Typical Assignments

The descriptions and examples below illustrate some of the most common writing assignments that students receive at HGSE. However, we want to stress that the most important sources of information regarding any written assignment in your classes are your course syllabus and your teaching team. You are encouraged to always carefully read your syllabus or writing assignment prompts to make sure that you fully understand what is expected. You are also encouraged to ask questions and seek clarification from your teaching team before beginning to write. 

Academic Papers

Many midterm or final assignments can be considered “academic papers.” These assignmentsask students to integrate the learning from the course as they answer a critical question. The papers require students to put the readings from the course (and sometimes additional research literature) in conversation in the service of a well-argued thesis. Students may be asked to answer a broad question about the themes of the course, analyze conflicting ideas in important research. As academic papers, these papers are expected to be properly formatted, using APA. They are also expected to adhere to conventional academic paper structure: 

  • An introduction that begins by setting the broad context and narrows to a clear thesis, and (if applicable), a road map for how the paper will proceed. 

  • Body paragraphs that provide the elaboration of the thesis that is grounded in readings from the course. 

  • A conclusion that directs the reader towards broader implications of the paper’s argument or directions for future consideration. 

Case Analyses

Cases provide students with “stories from real life contexts” where usually a case protagonist (a person or an organization) encounters a problem or challenge of practice. The case lays out the many details and issues that surround the problem. Most case analyses assignments ask students to do four things:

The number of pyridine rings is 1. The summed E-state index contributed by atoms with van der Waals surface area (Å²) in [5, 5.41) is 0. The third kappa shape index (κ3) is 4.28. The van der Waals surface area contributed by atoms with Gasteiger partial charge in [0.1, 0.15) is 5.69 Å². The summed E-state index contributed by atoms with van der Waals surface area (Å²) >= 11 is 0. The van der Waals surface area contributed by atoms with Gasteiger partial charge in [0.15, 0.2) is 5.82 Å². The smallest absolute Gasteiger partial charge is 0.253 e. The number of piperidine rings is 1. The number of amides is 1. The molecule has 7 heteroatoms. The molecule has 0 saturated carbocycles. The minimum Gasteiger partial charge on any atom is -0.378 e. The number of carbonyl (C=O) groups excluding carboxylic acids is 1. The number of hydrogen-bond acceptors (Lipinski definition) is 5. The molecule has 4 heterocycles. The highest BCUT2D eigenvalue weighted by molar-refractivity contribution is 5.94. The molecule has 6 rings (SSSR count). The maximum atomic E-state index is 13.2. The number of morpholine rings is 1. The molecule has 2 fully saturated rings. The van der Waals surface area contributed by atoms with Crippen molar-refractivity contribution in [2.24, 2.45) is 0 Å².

• Diagnose the key problem(s) or challenge(s) in the case. 

  • Consider multiple possible solutions. 

  • Offer what you think is the best solutions to the problem, and offer your rationale for that choice.

  • Support your arguments (both about what the problem is, and how to solve it) with evidence from the case and from the course readings.  

Journals, Memos and Reflective Papers 

To help students synthesize the readings in the course in a gradual, consistent manner, manyfaculty ask students to complete written assignments that reflect on them, or on aspects of the course. These may be called journals, memos or reflections, and typically: 

  • Provide students the opportunity to “make sense” of what they are reading and learning. 

  • Do not require a formal academic format. 

  • Should still be well-argued, well-organized and well written (and properly cited) essays. 

Literature Reviews

A literature review is a survey of scholarly work on a specific topic. It should provide an overview of current knowledge, including relevant theories and methods. It should also identify gaps in the existing literature. A literature review should be more than a summary of existing research; it should include an explicit thesis and argument. The steps of a literature review are as follows:  

  • Research what has been written on a given topic (requires citations) 

  • Evaluate the sources 

  • Synthesize the research (not just annotated bibliography) 

  • Critique the literature 

  • Identify areas for future research 

Policy Memos

In these assignments, students are required to identify a policy problem and argue for a specific policy response. They should offer their rationale for that choice and contrast with other potential options. Policy memos are often characterized by the following features:  

  • Short, clear, and to the point, 1-5 pages 

  • Summarize and analyze ideas 

  • Make recommendations 

  • Role play position 

  • May allow use of bullet points to group ideas 

  • Little outside research 

Research Projects

These assignments will typically be semester long and serve as a final project. Students may be expected to design and conduct a small study and then report on their findings. Faculty may scaffold the elements of the final assignment by requiring students to submit portions (i.e. literature review, methods, etc.) throughout the semester. Elements of a research paper include:    

  • Introduction with research questions 

  • Review of the literature 

  • Hypotheses and methods 

  • Presentation of findings 

  • Discuss implications of the findings (e.g. areas for future research, policy implications)